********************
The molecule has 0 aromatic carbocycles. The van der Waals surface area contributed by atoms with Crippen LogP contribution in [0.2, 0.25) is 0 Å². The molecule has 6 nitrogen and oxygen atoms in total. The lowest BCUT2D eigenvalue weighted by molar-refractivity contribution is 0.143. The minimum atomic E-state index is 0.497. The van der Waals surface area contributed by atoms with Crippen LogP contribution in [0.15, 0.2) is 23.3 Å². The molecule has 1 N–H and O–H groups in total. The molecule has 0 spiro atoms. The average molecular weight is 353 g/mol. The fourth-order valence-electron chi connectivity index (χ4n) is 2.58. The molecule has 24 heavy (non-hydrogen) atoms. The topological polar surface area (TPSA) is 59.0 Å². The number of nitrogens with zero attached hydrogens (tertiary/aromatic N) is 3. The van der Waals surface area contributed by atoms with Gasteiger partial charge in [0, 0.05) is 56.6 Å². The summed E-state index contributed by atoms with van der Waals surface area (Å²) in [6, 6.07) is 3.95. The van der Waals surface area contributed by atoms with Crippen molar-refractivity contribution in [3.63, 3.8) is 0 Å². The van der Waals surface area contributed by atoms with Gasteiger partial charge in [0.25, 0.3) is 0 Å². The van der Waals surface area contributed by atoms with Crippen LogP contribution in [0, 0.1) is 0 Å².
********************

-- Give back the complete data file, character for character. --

The molecule has 0 aromatic carbocycles. The van der Waals surface area contributed by atoms with Crippen LogP contribution in [0.2, 0.25) is 0 Å². The molecule has 6 nitrogen and oxygen atoms in total. The lowest BCUT2D eigenvalue weighted by molar-refractivity contribution is 0.143. The minimum atomic E-state index is 0.497. The van der Waals surface area contributed by atoms with Crippen LogP contribution in [0.15, 0.2) is 23.3 Å². The molecule has 1 N–H and O–H groups in total. The molecule has 0 spiro atoms. The average molecular weight is 353 g/mol. The fourth-order valence-electron chi connectivity index (χ4n) is 2.58. The molecule has 24 heavy (non-hydrogen) atoms. The topological polar surface area (TPSA) is 59.0 Å². The number of nitrogens with zero attached hydrogens (tertiary/aromatic N) is 3. The van der Waals surface area contributed by atoms with Gasteiger partial charge in [0, 0.05) is 56.6 Å². The summed E-state index contributed by atoms with van der Waals surface area (Å²) in [6, 6.07) is 3.95. The van der Waals surface area contributed by atoms with Crippen molar-refractivity contribution in [3.63, 3.8) is 0 Å². The van der Waals surface area contributed by atoms with Gasteiger partial charge in [0.25, 0.3) is 0 Å². The van der Waals surface area contributed by atoms with Crippen LogP contribution in [0, 0.1) is 0 Å².